AJR’s The Click is one of the most relatable and honest collection of songs I’ve ever heard. Considering their transparency in the raw performance they gave as openers for Ingrid Michaelson, I’m not at all surprised. Brothers Jack and Adam’s dance moves resembled more of an awkward interaction between their slumping shoulders and the beats they were creating, but they were completely proud of it the entire time. Their silliness and joy left room for the audience to feel completely uninhibited throughout the rest of the night, free to just enjoy the music and performances, even if it meant making a fool of themselves. Or if you’re more low-key and don’t enjoy all the attention, you can always identify yourself with their oldest brother, Ryan. Either way, you can check out their dance moves from their first single off the album. I promise no words could sufficiently describe this dance phenomenon.
The Click touches on some of the most relatable topics like being strong enough to fight temptation, growing up into an “adult,” the debate of weed legalization (why is it even a debate?), needing their dad through it all, and even Netflix. The entire album was created from the comfort of their own living room, creating their own genre: spoke step, a play on dubstep but with their own manipulated vocals. If you follow them on social media, you’ll see that they frequently post mini tutorials on their song writing process. In the meantime, their commentary for “Big Idea” off an older album, Living Room, is a nice glimpse into their creative process.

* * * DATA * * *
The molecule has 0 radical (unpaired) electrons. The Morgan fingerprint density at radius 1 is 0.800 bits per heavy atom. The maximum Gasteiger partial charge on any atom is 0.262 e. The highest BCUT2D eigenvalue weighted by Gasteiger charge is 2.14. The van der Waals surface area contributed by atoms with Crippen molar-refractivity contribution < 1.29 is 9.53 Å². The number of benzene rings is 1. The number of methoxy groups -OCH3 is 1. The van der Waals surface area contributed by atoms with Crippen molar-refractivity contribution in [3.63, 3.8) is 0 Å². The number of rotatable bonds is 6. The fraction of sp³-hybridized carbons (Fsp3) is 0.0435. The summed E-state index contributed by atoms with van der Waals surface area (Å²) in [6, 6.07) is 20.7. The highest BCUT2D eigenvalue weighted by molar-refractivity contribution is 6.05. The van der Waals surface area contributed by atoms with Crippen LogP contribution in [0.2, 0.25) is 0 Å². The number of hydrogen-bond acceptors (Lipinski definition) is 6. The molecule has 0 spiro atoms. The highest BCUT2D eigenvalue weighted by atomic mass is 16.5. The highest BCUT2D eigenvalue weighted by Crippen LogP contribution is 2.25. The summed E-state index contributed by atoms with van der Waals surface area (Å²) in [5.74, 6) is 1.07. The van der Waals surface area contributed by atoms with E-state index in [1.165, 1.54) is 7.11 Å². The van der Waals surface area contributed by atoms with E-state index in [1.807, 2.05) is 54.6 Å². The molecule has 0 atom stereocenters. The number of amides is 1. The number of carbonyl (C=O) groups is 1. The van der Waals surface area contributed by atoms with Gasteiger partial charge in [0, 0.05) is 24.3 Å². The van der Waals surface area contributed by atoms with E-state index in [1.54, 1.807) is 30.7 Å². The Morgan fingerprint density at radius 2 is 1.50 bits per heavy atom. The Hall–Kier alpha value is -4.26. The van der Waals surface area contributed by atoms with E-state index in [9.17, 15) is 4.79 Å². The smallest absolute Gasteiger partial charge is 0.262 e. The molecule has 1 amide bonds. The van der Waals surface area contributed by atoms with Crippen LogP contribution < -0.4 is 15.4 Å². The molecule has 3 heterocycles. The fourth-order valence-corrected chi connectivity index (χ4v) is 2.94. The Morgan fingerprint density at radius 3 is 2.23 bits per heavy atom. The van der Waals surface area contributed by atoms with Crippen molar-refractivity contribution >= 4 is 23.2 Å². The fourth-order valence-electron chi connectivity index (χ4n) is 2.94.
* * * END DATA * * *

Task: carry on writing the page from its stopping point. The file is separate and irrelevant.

“Overture” is perfect for getting the perfect glimpse into The Click. It’s the opening song, and it serves as a foreshadow of what to expect from the rest of the album. It carries lyrics, beats, and melodies, from the rest of the songs to follow.
Throughout the album, listeners are prized with the perfect balance between a new style of pop that emphasizes interesting beats and drops and a more nostalgic taste for traditional instruments like the piano and guitar. In “Sober Up” the brothers of AJR team with River Cuomo from Weezer to create an honest picture of out growing some of your best friends. It’s a harsh reality that’s illustrated with some rhythmic strings to ease the blow.
This theme of softening life’s blows continues in “Three-Thirty” as Jack not only admits he once used ADHD as a copout for being lazy, but the band continues to fight for their dreams despite its unlikeliness. Sometimes, however, the band can only do so much to paint a pretty picture out of something that is as ugly as heartbreak. In “Netflix,” Jack illustrates his youth for us throughout the seasons of The Office. No matter how many times I’ve listened to the song, I always find myself close to tears by the end of the second verse.
The entire album is an amazing glimpse into what the brothers deal with on a day to day basis, and as a 23-year old girl trying to figure out life, it’s surprisingly relatable.